Wikipedia quotes passively: ‘Voodoo is a religion practiced chiefly in Haiti.’ This geographical distinction is not only wrong but also hugely dismissive. It is correct that Voodoo is practiced in Haiti as a religion and is probably valued much more than elsewhere.
But that does not conclusively lead to Voodoo’s being a provincial theory, preached and practiced only by Haitians. It is on its way to becoming one of the most appealing forms of witchcraft and has gained recognition worldwide. But in Haiti, it is a fully formed national religion, so much so that it makes Voodoo a dominant part of their culture and way of life.
Surprisingly, the Haitians who practice Voodoo do not perceive themselves as members of a separate religion. They consider themselves Roman Catholics chiefly because Roman Catholicism is the official religion of Haiti, and most voodooists believe that their national religion, Voodoo, can co-exist with their official one. The Roman Catholics of Haiti, active voodooists, claim they ‘serve the spirits’ but do not consider the practice something outside of Catholicism.
Belief system in voodoo
Now in Haiti, Voodoo is adhered to in various ways, some extremely personal. The belief system in Voodoo revolves around family spirits or ‘Loa.’ The spirits are believed to protect their ‘children’ or their successors from misfortune. In return, the spirits must be fed and cared for through periodic rituals, where food, drinks, and gifts are offered to the spirits to appease them.
But these practices differ in every family according to money, class, religious beliefs, etc. For instance, some low-income families conduct these rituals yearly, whereas the well-off ones perform them monthly. The Loa is considered a family member, only more special, as it is a spirit. They are perceived to be having their own separate identities. But this cycle is mainly intimate, and the spirit protects only its family, not others.
A lot has been written on the Haitian Voodoo religion and culture, which according to some critics, ‘ seemed ridiculously dependent on black magic.’ The fact is that one’s faith cannot be judged, but their practice is subjected to several opinions. There is a strong hint of an almost ‘trance-like’ sense of possession among the Haitians regarding their spirits.
Possession in Haitian voodoo
The practice of possession is not uncommon and is commonly the backdrop of their religious rituals and performances. The realism behind these methods cannot be judged, but it can be used to learn more about their forms of practice.
In his article on Voodoo, Bob Corbett asked a question, which went on to become a significant one in the world of witchcraft: ‘Is it voodoo that has caused Haitian fatalism or is it the history of the Haitian experience that has created voodoo’s fatalism?’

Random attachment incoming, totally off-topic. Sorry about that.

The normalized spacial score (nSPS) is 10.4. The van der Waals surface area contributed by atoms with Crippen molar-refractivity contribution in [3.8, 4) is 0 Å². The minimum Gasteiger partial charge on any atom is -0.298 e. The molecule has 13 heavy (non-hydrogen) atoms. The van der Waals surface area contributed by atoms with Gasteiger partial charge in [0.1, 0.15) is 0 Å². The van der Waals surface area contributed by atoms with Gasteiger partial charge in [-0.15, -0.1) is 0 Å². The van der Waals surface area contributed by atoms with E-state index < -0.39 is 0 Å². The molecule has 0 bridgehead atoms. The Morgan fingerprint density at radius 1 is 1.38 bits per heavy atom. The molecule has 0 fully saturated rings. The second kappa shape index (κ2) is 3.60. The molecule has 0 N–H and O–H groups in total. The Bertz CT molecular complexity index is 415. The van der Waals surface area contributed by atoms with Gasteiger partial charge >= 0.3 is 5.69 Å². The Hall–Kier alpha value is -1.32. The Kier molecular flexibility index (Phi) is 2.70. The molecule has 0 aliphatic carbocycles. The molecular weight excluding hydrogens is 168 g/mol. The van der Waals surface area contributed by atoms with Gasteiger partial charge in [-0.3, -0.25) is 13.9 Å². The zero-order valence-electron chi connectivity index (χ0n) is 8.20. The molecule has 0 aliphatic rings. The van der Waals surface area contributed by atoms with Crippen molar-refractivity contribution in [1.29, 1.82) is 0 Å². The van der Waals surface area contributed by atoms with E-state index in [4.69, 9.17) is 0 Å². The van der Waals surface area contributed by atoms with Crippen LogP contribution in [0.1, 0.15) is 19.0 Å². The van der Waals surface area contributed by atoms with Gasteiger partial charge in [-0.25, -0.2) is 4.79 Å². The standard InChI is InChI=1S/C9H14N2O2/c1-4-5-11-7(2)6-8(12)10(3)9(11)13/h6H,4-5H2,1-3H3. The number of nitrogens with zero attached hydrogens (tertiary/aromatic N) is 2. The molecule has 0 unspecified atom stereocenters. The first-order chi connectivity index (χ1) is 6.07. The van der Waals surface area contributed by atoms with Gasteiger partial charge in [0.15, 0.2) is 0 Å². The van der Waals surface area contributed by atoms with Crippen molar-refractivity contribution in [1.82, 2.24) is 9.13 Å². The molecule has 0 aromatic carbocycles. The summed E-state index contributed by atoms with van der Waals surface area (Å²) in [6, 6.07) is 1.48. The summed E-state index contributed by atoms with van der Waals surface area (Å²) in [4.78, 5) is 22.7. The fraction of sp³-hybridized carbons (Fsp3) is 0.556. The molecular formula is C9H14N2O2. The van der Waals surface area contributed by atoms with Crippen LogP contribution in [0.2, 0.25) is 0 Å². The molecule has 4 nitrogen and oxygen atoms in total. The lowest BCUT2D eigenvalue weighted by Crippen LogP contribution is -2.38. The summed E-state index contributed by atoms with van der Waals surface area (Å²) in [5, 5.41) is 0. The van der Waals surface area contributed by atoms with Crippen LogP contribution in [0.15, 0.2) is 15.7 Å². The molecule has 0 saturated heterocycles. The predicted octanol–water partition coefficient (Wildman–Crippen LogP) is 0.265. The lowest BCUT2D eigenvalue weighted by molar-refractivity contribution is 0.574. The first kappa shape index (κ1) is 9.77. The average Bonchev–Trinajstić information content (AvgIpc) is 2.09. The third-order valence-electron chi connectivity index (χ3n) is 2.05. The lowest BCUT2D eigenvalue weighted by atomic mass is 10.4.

Questions related to this subject have never been answered unbiasedly by anyone, probably because they are too eager to choose sides. But can Voodoo’s medieval history and link to Christianity be dismissed as magic? In the French colonies of the 1800s, Voodoo was practiced by enslaved people.
The colonialists allowed them to perform occasional dances. The performance was, in reality, voodoo services. This is just one of many instances of how Voodoo has consistently grown up beside the mainstream religion but never really seemed to have had a similar impact. After all, the bone of every religion in the world is faith.
Similarities with other religions
Voodoo was never treated as a religion from the very beginning- here. We see the effects of colonial rule. Just because Voodoo came to be associated with the enslaved people, it was tagged as something demeaning or ‘unholy.’ Voodoo may have practices similar to the Christian religion or Buddhism.
Still, for all we hear, it is a form of evil, aiding shady street sorcerers. The Haitian culture has always considered their national religion a source of pride; it is one of the reasons why Voodoo is still discussed worldwide, although mostly in criticism.
Now, stigmas can be erased if tried. Maybe Voodoo will be treated as a religion or respected as something special in a decade or two. But as of now, the belief in Voodoo is primarily influenced by the preconceived notions we inherited from our forefathers; unless the stereotypes are fixed, maybe we will never truly understand Haitian culture.